As I got older, I got tougher. My grandmother lost the ability to make me cry. I fought back. I called her out. And the bullying stopped. But my mother? She wasn’t so lucky.

I’m glad that I’ll never know the full extent of the hell that my grandmother rained down on my sweet, emotionally sensitive mother. I know enough to know that she destroyed whatever fragile self-confidence she might have had. Even as a little girl, I remember the temper tantrums and smashed dishes, the screaming and shrieking, my grandmother accusing my Mom again and again of being a “horrible mother.” I remember the multiple “interventions,” with Mom and Grandpa raiding Grandma’s stockpile of prescription drugs and flushing them down the toilet, telling her, “Enough.”

And I know that my grandmother, who valued money and prestige above all else, forbade my Mom from pursuing the only thing she ever really dreamed of: becoming a professional tennis player. Mom – ever the dutiful daughter – obeyed, but deferring her dream was an event that changed the trajectory of her life. Even after she married my father and moved to Alaska, finally out from under her mother’s thumb, she never seemed to recover the gumption to go after her heart’s desire again.

As twisted and grotesque as it may sound, in some ways I feel “lucky” to have been born the daughter of a woman raised by an emotional abuser. My mother, never allowed to follow her own dreams, fiercely supported me in the pursuit of mine. Starved for affection by a woman who didn’t have a maternal bone in her body, my Mom showered me with love, making sure I always knew that I was the center of her universe. And spending years watching the person who I loved the most never believe that she was good enough had a profound effect on me, making me determined to live my life in all the ways that she couldn’t.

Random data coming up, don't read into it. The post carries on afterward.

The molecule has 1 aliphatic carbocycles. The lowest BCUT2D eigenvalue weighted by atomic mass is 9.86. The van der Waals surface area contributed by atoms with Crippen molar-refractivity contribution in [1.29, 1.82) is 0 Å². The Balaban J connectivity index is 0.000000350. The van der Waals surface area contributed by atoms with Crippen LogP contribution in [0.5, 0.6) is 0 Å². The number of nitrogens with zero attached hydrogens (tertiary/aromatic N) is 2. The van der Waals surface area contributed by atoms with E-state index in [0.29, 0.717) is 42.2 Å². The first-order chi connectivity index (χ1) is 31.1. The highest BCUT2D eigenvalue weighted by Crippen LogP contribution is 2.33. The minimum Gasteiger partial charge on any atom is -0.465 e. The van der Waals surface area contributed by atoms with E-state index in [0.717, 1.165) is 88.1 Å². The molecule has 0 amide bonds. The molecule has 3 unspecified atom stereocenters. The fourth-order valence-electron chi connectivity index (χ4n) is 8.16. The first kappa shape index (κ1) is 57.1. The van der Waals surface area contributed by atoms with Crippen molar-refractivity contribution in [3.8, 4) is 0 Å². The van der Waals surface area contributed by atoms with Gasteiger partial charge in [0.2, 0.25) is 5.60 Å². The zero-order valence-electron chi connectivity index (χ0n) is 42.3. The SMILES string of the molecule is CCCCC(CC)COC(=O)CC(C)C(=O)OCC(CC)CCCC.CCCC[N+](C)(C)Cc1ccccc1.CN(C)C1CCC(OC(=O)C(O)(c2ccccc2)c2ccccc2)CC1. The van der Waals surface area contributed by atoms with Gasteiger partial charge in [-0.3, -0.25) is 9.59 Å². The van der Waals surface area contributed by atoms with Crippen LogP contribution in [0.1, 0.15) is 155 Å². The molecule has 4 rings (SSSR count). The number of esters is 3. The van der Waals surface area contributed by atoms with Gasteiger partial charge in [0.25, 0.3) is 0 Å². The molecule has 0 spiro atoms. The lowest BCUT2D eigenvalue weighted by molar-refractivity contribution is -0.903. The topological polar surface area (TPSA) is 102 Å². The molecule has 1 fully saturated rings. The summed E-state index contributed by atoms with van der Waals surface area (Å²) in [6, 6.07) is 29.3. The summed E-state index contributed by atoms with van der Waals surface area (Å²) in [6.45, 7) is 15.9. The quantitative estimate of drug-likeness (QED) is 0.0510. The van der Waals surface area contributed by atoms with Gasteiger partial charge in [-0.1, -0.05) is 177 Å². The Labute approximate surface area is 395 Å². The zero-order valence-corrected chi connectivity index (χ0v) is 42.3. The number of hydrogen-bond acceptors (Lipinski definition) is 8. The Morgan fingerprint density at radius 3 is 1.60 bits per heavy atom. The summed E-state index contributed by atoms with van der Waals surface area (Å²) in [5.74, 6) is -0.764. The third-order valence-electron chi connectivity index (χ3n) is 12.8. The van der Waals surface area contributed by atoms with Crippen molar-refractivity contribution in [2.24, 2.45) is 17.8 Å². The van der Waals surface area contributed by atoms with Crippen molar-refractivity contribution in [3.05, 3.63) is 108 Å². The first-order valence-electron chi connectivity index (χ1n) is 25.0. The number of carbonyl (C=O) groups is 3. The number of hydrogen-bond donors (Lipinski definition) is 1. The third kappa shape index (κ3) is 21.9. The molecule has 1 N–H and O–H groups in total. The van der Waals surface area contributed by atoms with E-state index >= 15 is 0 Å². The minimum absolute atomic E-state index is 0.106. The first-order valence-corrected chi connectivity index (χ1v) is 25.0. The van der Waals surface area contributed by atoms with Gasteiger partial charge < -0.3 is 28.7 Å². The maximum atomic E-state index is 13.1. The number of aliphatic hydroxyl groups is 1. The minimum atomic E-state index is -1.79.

Part of me will always blame my grandmother for my mother’s death. I have no doubt that her relentless abuse is the reason my Mom sought solace in the bottle in the first place. But I also know that blaming her is too easy, that life – and human beings – are more complicated than that. My grandmother was sick for a long time, longer than any of us ever knew. And my mother had her own mental health issues, which she numbed with alcohol and refused to seek professional help for. Mental illness and addiction run rampant in my family, carrying with them a legacy of dysfunction, a legacy that I am determined not to repeat. Which is why, even though I know that this essay would have horrified my mother, I also knew that I had to write it.

Family is complicated. So is love. And I believe that people are capable of harboring two competing emotions within their bodies at the same time. For example, I can tell you that I loved my grandmother deeply, and yet most of the tears I’ve shed over her death were for myself, because I wished that she were different. I can tell you that as much as I admired my mother, I am terrified of ending up like her. And I can tell you that though I feel guilty about forgetting the anniversary of my grandmother’s death, I also wish that I didn’t have to remember it. I wish that April 13th was just another day on the calendar.

Until next time, friends.

Clerkenwell.

“This is one moment, /

But know that another/

Shall pierce you with a sudden painful joy.”

– T.S. Eliot

I’m not sure why I took the long way down to Farringdon Road, rather than the shortcut off of Clerkenwell and over Herbal Hill – a narrow street barely bigger than an alley – to get to my old flat on Crawford Passage. I told myself it was because I wanted to see everything, see the whole of the neighborhood, see how much it had changed in the fifteen years since I’d lived there. But really, I have no idea why I did it, other than the mere fact that I felt like it. It was just one of a million tiny little decisions, the kind we make all day long.